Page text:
Bill Eddy: And I think of this like if you’re a heart doctor and you see somebody that’s showing symptoms of a heart attack and they’re a public figure or someone that’s maybe within the next month or two may have a heart attack, you should speak up about that. And that’s okay because that doesn’t have the stigma of mental illness, but what I believe is we need to operate on the possibility that Putin has this disorder. And I say the possibility, so I’m not diagnosing him, but I’m saying let’s operate as if he has some of the key characteristics. One of them is that he’s not going to stop himself. And as you said, Megan, that’s such an important principle. He has to be stopped. In other words, you’re not going to persuade him to stop.

Bill Eddy: As of today when we’re recording this, people are trying to convince him, "Don’t do this," "Don’t do that." President of France is calling him again. And the reality is, I think Putin’s loving it. He doesn’t care about people and sadism means you enjoy other people’s pain. And so when people say, "When he sees dead babies and when he sees dead Russian soldiers, that will move him." Forget about it, if he has this disorder. And that’s the key. We need to operate as if he has this disorder, because what happens is people underestimate malignant narcissists rather than overestimating. And so we need to be more careful.

Megan Hunter: Yeah. And I’ve kind of thought about this with so many in the news talking about, "Does he have a mental illness that’s just suddenly appeared?" Or, "Has it suddenly taken a turn for the worse?" Knowing what we do about people with these personality types, and I think you’ve really hit on something here with this combination that creates this malignant narcissist. He’s a smart guy and combined with his need to have domination and destroy others and enjoying their pain, I have to think he’s been planning this for a long time. He’s a chess player. So I’m interested in your take on that. Has he waited until this moment? Is he super reactive and it’s just, "Oh, we’re to go into Ukrainian and conquer?" Or has this been building for a while in your estimation?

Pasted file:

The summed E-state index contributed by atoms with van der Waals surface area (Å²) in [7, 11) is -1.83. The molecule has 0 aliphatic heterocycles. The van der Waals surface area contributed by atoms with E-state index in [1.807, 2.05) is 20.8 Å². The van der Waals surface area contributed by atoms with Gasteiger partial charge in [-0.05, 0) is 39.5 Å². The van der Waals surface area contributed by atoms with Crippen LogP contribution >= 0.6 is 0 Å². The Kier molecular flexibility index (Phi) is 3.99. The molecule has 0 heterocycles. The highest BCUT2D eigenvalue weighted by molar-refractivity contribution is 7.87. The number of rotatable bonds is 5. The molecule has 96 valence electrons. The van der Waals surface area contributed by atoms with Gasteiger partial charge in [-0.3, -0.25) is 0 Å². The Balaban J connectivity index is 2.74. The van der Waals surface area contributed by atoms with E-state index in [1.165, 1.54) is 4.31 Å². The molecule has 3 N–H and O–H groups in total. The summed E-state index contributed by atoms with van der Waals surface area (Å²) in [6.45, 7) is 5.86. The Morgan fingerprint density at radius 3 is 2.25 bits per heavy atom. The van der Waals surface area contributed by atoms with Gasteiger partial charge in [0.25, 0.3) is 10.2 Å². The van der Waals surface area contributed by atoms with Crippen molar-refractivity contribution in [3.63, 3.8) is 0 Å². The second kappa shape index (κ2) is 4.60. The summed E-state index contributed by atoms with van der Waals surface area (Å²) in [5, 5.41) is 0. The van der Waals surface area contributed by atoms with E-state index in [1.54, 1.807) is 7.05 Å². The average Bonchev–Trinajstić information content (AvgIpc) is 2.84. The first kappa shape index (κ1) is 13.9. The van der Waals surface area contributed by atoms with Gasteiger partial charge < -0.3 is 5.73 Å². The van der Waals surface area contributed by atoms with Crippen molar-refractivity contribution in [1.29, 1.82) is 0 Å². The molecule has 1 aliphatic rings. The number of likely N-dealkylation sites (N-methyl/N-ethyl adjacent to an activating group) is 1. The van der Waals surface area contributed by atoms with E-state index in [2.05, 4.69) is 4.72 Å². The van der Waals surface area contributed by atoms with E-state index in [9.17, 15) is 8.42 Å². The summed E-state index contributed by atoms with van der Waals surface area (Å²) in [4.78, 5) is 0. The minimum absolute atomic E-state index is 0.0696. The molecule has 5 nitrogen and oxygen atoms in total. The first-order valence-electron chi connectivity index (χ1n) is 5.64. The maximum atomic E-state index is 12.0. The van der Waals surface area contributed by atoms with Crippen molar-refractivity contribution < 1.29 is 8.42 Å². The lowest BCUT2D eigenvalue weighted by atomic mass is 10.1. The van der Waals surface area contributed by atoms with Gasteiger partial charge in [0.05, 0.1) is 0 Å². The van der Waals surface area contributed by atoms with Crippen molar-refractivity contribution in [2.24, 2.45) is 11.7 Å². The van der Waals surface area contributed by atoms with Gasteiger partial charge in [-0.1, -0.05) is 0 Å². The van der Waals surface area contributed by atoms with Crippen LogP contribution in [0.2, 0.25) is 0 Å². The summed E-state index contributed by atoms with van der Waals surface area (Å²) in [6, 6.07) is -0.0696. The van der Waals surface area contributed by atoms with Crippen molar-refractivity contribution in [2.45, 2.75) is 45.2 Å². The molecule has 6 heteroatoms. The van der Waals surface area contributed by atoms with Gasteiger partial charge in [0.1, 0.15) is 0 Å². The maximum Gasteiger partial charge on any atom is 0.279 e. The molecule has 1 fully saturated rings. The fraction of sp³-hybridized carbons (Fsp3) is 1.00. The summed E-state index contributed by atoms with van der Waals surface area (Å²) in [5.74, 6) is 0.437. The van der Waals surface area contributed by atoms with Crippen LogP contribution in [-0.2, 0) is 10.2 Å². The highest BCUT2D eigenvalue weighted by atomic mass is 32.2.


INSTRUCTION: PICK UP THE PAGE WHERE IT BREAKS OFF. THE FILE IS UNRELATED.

Bill Eddy: I think this has been building and maybe one of the key things to think about with malignant narcissists is Erich Fromm called it malignant because it grows like a cancer. Most personalities, including personal disorders, are stable over a lifetime. They might get a little worse or a little better, but basically that’s what you see. But this is different. This grows. And so the person grows in being grandiose, the person grows in being paranoid. And so what I think, and I read a recent article by someone who studied him much more closely, and this is Fiona Hill, who was in the government and I believe wrote a biography of him or a study of him. And what she said is he’s been stewing ever since 2014, when the Western countries said, "We’re open to having Ukraine and Georgia join NATO, that the door is open if they qualify or when they qualify. We’ll welcome them in."

Bill Eddy: And for Putin, that was the ultimate threat because that meant, instead of Ukraine being part of the Russian Federation, it was going to become part of the Western countries lined up against him. So his fears of that, which I think are paranoid fears because I don’t think NATO wants to start a war. Nobody in NATO has a malignant personality to my knowledge that I’ve heard of, but he’s been stewing since then. She also said that he’s been isolated himself greatly with the pandemic. So he won’t let anybody even sneeze anywhere near him. So he’s-

Megan Hunter: Yeah. I saw a picture of him at a table that was about… I don’t know. It looked like a football.

Bill Eddy: Yeah. Like 20 feet long or something.

Megan Hunter: Yeah. And there’s two people, two of his comrades, I guess, clear at the other end. I don’t know how they could even hear each other.